What local councils do or don’t do on January 26 has burst into the national political debate, and what a good thing that is. No matter the frantic condemnation from the corporate media or the pompous and arse-about assertion by Prime Minister Malcolm Turnbull that councils were “using a day that should unite Australians to divide Australians”.
These opponents of an honest examination of Australia’s history may want to shut down the conversation but the opposite has happened.
The corporate media shitstorm first tried to overturn the decision by the City of Fremantle to drop its Australia Day fireworks in favour of an inclusive concert featuring Indigenous and non-Indigenous artists on January 28. The federal government threatened to withdraw the council’s authority to hold citizenship ceremonies if they were also moved to January 28. The council decided to keep new citizens out of the crossfire and retained a low-key January 26 citizenship event.
However, this concession did nothing to temper the hysterics coming from the Murdoch and Seven-West media empires, which continued to attack the council and to personally ridicule and bully the Mayor, all the way through to January. Despite this, or perhaps because of it, the “One Day in Fremantle” event was a smashing success, attended by more than 15,000 people.
The following Monday, the West Australian could not bring itself to print one word acknowledging this fact, far from it. Rather, these spiteful sooks, still desperate to prevent the contagion from spreading, ran an article on August 19 titled “Freo Alone on Australia Day”. The article crowed that no other local government in WA has yet decided to move events away from January 26, although some are in fact moving in that direction.
In this context the recent decisions by the Cities of Yarra and Darebin in Victoria to not mark Australia Day or to hold citizenship ceremonies on this date is a great development.
The declaration by Turnbull that he will strip them of the ability to hold citizenship ceremonies at any time of the year simply because they have resolved not to hold one on January 26, is not only absurd but desperate political overreach. Turnbull is dreaming if he thinks he can distract people from his government’s failings and its attacks on our living conditions with his nationalistic huff and puff.
The debate raging in the US about the many statues in the South glorifying generals from the racist Confederate Army has had a welcome echo here too. Fremantle is marked by the intersection of the Stirling and Canning Highways.
Governor James Stirling was the architect of the Pinjarra Massacre. In 1834 he led a detachment of 25 soldiers, police and settlers against 80 Nyoongar people at Pinjarra, killing up to 30 of them. Alfred Canning chained up Aboriginal people and force fed them salt so they would lead him to their wells.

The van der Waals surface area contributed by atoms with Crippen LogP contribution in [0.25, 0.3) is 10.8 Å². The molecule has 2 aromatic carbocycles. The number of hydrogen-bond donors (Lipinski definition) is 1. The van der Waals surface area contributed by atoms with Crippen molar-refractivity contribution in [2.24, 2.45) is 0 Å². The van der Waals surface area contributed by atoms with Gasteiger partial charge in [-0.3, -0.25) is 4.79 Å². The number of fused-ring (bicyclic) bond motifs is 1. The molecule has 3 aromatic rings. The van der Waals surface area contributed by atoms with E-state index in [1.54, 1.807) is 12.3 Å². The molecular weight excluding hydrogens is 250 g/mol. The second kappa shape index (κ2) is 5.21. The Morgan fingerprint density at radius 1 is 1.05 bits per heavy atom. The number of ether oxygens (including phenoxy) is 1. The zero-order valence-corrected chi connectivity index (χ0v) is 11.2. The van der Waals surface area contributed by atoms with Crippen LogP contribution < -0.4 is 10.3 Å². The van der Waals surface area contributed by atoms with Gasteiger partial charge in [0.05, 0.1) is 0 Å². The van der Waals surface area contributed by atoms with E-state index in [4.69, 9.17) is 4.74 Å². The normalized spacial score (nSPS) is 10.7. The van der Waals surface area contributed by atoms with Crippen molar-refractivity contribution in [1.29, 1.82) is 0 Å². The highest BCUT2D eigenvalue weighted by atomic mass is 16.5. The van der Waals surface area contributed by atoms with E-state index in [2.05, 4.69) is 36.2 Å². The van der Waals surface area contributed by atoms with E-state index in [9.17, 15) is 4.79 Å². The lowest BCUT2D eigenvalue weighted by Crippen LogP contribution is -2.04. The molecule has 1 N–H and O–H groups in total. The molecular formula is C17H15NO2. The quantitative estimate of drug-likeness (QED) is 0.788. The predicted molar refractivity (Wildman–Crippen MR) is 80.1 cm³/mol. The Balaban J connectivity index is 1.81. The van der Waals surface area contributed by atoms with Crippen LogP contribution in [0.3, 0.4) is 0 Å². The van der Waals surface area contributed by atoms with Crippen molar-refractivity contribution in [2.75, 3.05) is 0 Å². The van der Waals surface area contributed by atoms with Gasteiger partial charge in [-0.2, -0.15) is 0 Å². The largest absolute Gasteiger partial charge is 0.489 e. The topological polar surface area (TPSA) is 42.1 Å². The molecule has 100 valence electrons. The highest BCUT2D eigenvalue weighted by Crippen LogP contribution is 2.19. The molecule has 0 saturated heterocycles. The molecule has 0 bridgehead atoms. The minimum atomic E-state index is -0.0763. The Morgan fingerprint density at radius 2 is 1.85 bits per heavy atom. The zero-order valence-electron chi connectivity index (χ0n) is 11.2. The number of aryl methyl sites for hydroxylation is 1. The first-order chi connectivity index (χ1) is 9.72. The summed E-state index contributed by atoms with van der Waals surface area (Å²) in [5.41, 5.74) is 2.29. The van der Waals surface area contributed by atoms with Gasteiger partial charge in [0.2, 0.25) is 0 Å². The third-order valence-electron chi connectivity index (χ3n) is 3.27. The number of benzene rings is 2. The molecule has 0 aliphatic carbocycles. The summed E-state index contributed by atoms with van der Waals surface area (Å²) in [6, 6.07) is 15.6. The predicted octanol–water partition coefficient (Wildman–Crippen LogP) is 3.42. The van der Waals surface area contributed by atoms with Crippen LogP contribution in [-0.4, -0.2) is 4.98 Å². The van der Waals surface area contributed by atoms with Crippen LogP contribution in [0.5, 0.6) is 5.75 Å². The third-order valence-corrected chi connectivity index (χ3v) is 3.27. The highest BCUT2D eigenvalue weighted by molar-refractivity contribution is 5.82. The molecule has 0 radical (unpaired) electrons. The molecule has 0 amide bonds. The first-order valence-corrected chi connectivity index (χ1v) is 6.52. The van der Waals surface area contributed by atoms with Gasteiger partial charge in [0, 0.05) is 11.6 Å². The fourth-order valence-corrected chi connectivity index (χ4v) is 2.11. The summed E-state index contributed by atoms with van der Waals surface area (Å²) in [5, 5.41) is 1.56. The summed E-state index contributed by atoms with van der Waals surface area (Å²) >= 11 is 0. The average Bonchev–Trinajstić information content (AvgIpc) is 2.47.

Cities, towns and landmarks across Australia bear the names of the people who carried out such atrocities.
On one level the Australia Day debate is just symbolic. Dropping the date, renaming roads and removing the most obnoxious statues by itself will not overcome Indigenous disadvantage that is rooted in the history of violent dispossession.
But an honest look at our history points towards the transformations of Australian society’s relationship to its Indigenous people that are necessary and just, whether recognition of sovereignty through a Treaty (or Treaties), real land rights that go beyond the limits of Native Title, reparations for stolen wages and the stolen generations, funding for bilingual education and so much more.
This is what underlies the furious rearguard fight to preserve the myths and denial of history by the corporate media. The possibility for example, no matter how faint, that a discussion about dispossession and land rights might in any way impinge on the future ability of mining companies to plunder the wealth of the land is serious matter for these defenders of the status quo.
This is why the January 26 debate is so difficult and problematic for ALP leader Bill Shorten.
How to appear progressive while still appealing to shallow nationalism? How to simply “change the date” and create the illusion of one big, smiling, happy-clappy Team Australia without asking the questions that go the heart of what this country is? Just as it was with equal marriage, the people will lead and Shorten will follow.
[Sam Wainwright is a Socialist Alliance councillor on Fremantle City Council in WA.]